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Thread: Every time i work this problem out, i get the wrong answer. If someone can help me

  1. #1
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    Exclamation Every time i work this problem out, i get the wrong answer. If someone can help me

    Consumers in a certain state can choose between three long-distance telephone services: GTT, NCJ, and Dash. Aggressive marketing by all three companies results in continual shift of customers among the three services. Each year, GTT loses 20% of its customers to NCJ and 15% to Dash, NCJ loses 5% of its customers to GTT and 10% to Dash, and Dash loses 10% of its customers to GTT and 20% to NCJ. Assuming that these percentages remain valid over a long period of time, what is each company's expected market share in the long run?


    GTT's expected market share is %. (Round to the nearest tenth as needed.)

    NCJ:

    Dash:
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  2. #2
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    Re: Every time i work this problem out, i get the wrong answer. If someone can help m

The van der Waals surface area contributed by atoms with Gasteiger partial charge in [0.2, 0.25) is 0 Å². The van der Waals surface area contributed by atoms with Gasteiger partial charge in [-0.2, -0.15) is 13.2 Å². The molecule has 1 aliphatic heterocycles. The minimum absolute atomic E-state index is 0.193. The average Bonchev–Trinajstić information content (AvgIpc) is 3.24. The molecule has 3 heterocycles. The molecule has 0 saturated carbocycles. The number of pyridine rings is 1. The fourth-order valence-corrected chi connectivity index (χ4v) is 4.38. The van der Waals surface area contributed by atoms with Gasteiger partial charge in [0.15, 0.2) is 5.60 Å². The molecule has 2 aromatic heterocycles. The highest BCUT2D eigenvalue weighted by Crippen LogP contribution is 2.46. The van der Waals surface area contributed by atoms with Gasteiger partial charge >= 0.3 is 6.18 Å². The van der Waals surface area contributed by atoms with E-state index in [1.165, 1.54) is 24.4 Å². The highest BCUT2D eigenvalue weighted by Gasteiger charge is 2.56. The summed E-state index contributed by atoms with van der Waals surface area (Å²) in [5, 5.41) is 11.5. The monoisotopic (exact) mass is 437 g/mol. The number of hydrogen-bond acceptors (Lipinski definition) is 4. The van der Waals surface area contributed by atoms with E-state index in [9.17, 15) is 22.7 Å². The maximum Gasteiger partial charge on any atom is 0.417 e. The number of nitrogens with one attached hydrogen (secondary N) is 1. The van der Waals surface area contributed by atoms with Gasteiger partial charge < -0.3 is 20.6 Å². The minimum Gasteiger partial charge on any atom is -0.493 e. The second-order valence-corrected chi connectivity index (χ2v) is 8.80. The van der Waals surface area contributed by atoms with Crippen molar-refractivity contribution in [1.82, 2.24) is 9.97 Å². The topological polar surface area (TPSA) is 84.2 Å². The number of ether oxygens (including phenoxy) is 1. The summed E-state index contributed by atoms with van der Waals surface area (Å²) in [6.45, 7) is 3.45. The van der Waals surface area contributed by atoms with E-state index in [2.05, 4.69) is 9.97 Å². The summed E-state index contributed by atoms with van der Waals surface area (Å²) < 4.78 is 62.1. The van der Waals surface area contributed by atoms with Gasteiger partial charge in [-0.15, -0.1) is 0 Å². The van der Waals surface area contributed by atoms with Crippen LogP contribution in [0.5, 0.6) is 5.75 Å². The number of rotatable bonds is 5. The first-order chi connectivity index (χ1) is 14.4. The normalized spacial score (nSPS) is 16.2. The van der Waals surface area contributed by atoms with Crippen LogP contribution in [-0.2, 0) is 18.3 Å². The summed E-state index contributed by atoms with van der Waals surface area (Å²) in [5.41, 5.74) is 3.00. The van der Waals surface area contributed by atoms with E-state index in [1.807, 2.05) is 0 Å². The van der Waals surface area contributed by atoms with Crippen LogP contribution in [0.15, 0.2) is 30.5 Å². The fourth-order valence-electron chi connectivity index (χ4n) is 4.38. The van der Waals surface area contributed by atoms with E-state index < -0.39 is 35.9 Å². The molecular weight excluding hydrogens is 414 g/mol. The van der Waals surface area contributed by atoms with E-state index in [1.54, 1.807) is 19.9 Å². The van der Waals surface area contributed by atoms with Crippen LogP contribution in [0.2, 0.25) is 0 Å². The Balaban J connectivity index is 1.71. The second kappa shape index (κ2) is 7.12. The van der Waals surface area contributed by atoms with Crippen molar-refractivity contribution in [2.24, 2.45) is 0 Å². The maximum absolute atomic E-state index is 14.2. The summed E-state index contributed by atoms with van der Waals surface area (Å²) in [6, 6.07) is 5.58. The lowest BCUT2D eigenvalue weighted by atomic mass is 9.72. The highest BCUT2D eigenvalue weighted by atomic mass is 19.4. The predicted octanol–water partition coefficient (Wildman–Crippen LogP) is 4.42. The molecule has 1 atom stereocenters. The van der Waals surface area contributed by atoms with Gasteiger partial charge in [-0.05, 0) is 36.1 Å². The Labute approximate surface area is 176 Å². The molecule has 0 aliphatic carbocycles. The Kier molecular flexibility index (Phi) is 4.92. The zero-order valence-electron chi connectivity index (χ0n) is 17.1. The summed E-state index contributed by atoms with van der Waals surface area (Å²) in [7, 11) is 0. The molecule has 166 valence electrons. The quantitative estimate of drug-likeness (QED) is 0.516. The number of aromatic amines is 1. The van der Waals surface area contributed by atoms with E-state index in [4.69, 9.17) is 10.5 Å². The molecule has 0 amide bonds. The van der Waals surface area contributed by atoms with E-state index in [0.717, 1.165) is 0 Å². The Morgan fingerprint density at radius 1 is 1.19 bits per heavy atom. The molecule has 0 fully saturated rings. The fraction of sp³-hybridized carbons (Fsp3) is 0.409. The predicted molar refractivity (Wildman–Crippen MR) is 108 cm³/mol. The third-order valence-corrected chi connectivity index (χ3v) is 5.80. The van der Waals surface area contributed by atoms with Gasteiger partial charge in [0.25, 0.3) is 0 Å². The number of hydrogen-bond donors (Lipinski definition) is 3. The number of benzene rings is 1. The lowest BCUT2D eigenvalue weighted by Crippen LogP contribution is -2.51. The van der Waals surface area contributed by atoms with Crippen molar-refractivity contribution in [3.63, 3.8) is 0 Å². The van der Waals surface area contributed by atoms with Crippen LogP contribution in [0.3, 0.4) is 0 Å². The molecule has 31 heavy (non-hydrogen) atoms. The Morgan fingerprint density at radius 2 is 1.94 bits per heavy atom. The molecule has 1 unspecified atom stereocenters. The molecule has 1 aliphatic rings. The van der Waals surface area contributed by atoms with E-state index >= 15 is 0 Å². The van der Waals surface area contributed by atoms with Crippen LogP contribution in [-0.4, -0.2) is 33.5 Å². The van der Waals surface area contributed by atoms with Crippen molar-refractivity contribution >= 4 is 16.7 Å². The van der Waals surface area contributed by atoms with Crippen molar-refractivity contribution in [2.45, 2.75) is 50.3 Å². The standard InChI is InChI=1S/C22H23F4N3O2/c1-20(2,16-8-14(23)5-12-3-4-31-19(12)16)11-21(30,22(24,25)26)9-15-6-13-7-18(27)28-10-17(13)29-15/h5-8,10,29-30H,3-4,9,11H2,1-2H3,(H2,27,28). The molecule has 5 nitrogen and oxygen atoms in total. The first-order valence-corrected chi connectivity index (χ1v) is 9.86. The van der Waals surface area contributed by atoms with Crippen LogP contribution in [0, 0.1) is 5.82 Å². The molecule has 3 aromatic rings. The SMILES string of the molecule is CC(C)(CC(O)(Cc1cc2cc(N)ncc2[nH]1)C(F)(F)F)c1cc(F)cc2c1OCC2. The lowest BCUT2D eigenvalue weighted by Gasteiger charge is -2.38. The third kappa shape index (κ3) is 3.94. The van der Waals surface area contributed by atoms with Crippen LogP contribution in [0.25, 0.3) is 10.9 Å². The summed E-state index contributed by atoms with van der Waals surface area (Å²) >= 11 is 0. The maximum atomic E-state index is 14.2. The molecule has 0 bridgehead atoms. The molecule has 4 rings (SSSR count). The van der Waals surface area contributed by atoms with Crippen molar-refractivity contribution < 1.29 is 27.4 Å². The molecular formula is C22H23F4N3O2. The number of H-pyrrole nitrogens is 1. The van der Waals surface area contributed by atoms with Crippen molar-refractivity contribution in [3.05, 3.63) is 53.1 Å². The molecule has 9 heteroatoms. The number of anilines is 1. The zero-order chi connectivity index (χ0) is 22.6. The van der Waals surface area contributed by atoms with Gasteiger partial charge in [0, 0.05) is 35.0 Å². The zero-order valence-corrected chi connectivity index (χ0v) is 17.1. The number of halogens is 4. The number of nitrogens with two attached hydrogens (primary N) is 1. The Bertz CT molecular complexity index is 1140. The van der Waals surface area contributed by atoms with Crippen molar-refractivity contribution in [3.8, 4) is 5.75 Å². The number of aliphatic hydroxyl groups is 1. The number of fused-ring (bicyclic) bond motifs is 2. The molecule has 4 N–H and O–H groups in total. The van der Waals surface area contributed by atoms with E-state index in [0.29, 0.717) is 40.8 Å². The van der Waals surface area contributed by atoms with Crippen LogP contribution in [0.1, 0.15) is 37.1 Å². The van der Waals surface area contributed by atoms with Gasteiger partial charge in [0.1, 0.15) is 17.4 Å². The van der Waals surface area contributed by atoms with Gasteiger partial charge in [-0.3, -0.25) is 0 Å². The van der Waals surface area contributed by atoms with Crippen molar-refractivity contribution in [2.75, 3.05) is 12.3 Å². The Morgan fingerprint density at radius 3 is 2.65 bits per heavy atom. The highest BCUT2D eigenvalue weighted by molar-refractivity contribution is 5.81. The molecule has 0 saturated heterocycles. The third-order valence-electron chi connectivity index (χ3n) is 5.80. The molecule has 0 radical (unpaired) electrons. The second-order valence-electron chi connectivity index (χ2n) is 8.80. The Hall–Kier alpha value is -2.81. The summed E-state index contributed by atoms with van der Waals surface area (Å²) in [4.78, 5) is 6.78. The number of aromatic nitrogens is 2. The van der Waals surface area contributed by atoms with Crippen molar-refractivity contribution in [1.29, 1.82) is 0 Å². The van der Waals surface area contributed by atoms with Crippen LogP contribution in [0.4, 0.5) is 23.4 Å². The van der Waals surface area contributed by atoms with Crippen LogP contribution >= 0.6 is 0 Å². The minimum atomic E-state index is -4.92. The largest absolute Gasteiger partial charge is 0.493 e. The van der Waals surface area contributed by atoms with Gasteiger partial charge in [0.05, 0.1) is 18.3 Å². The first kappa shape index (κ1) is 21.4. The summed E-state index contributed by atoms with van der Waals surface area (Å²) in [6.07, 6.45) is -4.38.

first build up the transition matrix

    Let the state vector be the percentages of GTT, NCJ, and Dash in that order.

    $v = (G,~N,~D)$

    GTT loses 20% to NCJ and 15% to Dash, so it retains 65% of it's customers.

    Further it gains 5% from NCJ and gains 10% from Dash.

    So the top row of the transition matrix is

    $T_{1,j} = (0.65, ~0.05, ~0.1)$

    Similarly we find that the entire transition matrix is given by

    $T = \begin{pmatrix}0.65 &0.05 &0.1 \\ 0.2 &0.85 &0.2 \\ 0.15 &0.1 &0.7 \end{pmatrix}$

    we also know that the percentages for each phone company total to 1.

    At equilibrium the transition matrix acting on the state vector returns the same state vector.

    So we have the following equations to solve

    $Tv = v$

    $v\cdot (1,1,1) = 1$

    We thus see that $v$ is just the eigenvector of $T$ corresponding to eigenvalue $1$, that has been normalized so it's components sum to 1.

    Can you compute that vector?
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